That was either the Breadcrust or maybe a McIntyre. The Breadcrust is orange with clipped brown hackle for a rib and a grizzly hen hackle (as we tied it in the shop). Thje McIntyre, green with an orange embroidery thread rib and grouse hackle.

Miss seeing John around. He was a good and dedicated fisherman, among other things.

Rich

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Mr. Don
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Re: Dorato Hare's Ear

Post by Mr. Don »

Sorry for bumping up this old thread but I find this very interesting. So many dressing for single named pattern.

In The Book of Fly Patterns Eric Leiser lists the pattern for Dorato Hares Ear as:

hook - 94840 (10-14)
thread - brown
wing - lemon wood duck flank as a single clump
tail - grizzly hackle fibers (1/2 the length of hook shank )
body - hares ear fibers (body should have a scraggly appearance even though tapered)
hackle - light to dark ginger and grizzly mixed and trimmed top and bottom

I tied and fished this pattern as per this recipe quite a bit when Eric's book first came out. Appealed to me for a couple of reasons. The clipped hackle allowed me to get some use out of my crappier necks and the single clump wing saved precious wood duck flank. And the damned things worked.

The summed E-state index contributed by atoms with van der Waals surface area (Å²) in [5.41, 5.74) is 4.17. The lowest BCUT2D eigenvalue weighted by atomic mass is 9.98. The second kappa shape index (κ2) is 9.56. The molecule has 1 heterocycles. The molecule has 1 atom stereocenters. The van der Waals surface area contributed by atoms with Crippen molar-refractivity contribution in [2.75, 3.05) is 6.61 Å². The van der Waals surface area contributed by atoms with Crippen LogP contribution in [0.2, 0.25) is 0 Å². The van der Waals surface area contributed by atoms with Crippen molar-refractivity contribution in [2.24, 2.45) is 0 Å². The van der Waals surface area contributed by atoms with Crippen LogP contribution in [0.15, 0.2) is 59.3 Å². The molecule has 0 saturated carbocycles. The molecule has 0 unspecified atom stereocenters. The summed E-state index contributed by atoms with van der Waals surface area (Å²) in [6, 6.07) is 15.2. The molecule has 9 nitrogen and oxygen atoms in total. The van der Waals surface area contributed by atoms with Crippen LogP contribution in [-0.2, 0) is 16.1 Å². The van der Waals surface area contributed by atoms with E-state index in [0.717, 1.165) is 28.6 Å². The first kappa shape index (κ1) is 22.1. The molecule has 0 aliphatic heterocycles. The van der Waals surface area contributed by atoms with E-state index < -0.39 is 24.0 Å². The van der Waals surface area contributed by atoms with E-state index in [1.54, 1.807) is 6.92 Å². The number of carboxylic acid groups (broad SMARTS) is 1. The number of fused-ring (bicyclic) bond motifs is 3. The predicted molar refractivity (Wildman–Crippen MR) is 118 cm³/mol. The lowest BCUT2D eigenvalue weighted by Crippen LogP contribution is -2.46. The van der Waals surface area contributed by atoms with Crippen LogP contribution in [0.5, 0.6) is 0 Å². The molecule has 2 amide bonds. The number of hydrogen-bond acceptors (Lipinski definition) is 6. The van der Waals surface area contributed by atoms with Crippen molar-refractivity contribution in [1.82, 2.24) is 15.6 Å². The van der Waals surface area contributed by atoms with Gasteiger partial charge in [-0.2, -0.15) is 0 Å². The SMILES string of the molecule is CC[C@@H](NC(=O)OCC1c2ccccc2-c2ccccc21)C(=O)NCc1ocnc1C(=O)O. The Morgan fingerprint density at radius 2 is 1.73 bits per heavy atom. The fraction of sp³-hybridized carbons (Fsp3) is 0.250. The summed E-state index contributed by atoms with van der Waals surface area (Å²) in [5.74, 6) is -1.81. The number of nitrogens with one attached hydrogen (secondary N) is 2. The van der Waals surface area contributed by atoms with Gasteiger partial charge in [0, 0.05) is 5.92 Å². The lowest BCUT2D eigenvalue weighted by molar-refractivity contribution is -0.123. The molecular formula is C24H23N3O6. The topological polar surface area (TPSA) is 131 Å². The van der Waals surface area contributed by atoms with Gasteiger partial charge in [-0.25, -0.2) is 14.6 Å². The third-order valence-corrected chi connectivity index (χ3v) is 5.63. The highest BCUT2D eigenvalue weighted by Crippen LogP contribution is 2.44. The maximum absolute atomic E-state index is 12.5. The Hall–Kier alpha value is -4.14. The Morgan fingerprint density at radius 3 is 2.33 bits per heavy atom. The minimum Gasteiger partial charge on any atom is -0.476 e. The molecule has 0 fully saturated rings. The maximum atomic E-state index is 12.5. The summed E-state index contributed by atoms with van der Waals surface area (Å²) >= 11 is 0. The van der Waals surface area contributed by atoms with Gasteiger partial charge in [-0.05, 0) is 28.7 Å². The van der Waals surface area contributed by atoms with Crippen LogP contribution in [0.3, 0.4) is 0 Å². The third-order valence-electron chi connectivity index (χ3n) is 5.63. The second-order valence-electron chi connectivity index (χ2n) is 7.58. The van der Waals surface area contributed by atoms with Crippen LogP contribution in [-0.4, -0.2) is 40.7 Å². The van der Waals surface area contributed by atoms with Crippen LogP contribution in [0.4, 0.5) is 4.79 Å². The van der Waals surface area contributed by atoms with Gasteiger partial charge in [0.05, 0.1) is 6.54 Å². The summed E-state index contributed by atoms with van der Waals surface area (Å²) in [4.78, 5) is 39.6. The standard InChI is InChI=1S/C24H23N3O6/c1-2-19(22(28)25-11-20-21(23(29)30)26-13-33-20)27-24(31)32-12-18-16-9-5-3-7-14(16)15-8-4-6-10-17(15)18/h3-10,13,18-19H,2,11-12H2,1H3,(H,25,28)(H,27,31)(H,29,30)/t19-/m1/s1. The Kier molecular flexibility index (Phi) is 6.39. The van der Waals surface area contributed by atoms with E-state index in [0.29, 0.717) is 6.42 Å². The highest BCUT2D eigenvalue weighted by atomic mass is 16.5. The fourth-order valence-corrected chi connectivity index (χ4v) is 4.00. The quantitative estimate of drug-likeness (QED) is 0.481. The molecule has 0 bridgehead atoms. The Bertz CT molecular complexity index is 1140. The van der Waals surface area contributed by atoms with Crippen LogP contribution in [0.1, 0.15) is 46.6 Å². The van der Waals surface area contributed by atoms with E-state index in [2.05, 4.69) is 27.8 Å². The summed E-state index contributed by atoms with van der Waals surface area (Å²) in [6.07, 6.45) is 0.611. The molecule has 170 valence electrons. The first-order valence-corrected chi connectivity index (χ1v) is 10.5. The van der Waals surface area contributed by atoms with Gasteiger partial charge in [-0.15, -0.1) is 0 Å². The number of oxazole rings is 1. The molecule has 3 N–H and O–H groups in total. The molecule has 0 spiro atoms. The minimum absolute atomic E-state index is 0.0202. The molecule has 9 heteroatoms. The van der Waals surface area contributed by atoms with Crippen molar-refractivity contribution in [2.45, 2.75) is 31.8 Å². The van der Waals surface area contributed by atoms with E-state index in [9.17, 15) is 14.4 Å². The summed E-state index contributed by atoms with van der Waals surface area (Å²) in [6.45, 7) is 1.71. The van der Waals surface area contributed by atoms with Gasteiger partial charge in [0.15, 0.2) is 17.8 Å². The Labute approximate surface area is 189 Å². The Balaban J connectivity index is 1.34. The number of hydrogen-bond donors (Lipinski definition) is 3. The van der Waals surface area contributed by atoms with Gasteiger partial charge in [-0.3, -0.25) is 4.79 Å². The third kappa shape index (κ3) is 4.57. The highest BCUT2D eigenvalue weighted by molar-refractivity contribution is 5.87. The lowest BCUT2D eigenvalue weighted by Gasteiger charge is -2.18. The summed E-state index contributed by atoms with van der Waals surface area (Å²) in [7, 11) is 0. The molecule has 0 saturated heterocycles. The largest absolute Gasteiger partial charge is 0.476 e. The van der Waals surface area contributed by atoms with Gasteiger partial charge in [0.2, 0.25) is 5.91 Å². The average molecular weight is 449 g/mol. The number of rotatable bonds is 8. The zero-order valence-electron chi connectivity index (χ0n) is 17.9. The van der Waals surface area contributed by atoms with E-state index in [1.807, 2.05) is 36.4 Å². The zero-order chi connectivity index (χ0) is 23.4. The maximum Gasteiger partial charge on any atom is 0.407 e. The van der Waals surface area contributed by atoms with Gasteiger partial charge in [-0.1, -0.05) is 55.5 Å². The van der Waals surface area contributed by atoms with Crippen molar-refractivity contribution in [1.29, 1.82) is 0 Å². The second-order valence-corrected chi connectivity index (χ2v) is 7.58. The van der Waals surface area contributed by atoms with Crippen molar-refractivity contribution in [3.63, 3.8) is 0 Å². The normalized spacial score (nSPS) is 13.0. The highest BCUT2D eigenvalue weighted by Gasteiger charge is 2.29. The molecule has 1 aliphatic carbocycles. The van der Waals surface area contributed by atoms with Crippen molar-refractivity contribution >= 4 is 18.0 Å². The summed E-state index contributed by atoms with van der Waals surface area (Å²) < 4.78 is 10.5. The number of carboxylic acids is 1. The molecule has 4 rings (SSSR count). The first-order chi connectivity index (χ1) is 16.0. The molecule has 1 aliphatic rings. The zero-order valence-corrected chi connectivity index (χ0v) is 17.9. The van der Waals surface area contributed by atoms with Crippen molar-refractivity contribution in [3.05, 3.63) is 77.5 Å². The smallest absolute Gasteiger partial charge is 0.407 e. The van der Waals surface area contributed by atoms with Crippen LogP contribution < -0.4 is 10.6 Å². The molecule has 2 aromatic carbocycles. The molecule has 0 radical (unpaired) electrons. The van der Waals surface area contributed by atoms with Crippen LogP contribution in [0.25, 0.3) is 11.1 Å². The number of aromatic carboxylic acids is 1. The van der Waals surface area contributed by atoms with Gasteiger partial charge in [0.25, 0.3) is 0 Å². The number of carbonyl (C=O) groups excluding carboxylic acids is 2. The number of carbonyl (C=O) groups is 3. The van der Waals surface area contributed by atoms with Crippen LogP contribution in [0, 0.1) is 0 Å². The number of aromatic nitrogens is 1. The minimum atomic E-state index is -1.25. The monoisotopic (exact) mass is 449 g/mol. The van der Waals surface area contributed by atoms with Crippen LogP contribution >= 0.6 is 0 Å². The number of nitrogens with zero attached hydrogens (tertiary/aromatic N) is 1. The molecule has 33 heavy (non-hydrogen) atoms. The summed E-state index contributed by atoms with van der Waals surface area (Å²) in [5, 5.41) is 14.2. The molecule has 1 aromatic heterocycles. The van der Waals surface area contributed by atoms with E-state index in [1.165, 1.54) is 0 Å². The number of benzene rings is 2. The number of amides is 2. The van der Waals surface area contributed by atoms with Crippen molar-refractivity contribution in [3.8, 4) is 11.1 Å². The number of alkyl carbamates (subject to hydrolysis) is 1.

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Eperous
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Re: Dorato Hare's Ear

Post by Eperous »

Mr. Don wrote:Sorry for bumping up this old thread but I find this very interesting. So many dressing for single named pattern.

In The Book of Fly Patterns Eric Leiser lists the pattern for Dorato Hares Ear as:

hook - 94840 (10-14)
thread - brown
wing - lemon wood duck flank as a single clump
tail - grizzly hackle fibers (1/2 the length of hook shank )
body - hares ear fibers (body should have a scraggly appearance even though tapered)
hackle - light to dark ginger and grizzly mixed and trimmed top and bottom

I tied and fished this pattern as per this recipe quite a bit when Eric's book first came out. Appealed to me for a couple of reasons. The clipped hackle allowed me to get some use out of my crappier necks and the single clump wing saved precious wood duck flank. And the damned things worked.